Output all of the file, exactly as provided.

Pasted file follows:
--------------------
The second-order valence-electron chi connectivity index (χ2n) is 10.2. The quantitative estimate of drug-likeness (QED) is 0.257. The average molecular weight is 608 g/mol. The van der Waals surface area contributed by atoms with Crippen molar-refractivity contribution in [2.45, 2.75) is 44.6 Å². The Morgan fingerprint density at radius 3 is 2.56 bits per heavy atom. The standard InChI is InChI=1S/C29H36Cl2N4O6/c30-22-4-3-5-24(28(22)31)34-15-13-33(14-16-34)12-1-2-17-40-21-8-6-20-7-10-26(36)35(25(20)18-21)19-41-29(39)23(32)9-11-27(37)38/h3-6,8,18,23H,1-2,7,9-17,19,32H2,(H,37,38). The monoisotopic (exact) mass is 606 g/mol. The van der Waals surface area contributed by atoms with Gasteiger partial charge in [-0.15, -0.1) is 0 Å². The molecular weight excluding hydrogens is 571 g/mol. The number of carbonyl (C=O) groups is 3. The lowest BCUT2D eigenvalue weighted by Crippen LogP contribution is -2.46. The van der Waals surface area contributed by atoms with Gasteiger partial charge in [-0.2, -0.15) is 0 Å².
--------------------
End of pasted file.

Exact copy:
The second-order valence-electron chi connectivity index (χ2n) is 10.2. The quantitative estimate of drug-likeness (QED) is 0.257. The average molecular weight is 608 g/mol. The van der Waals surface area contributed by atoms with Crippen molar-refractivity contribution in [2.45, 2.75) is 44.6 Å². The Morgan fingerprint density at radius 3 is 2.56 bits per heavy atom. The standard InChI is InChI=1S/C29H36Cl2N4O6/c30-22-4-3-5-24(28(22)31)34-15-13-33(14-16-34)12-1-2-17-40-21-8-6-20-7-10-26(36)35(25(20)18-21)19-41-29(39)23(32)9-11-27(37)38/h3-6,8,18,23H,1-2,7,9-17,19,32H2,(H,37,38). The monoisotopic (exact) mass is 606 g/mol. The van der Waals surface area contributed by atoms with Gasteiger partial charge in [-0.15, -0.1) is 0 Å². The molecular weight excluding hydrogens is 571 g/mol. The number of carbonyl (C=O) groups is 3. The lowest BCUT2D eigenvalue weighted by Crippen LogP contribution is -2.46. The van der Waals surface area contributed by atoms with Gasteiger partial charge in [-0.2, -0.15) is 0 Å².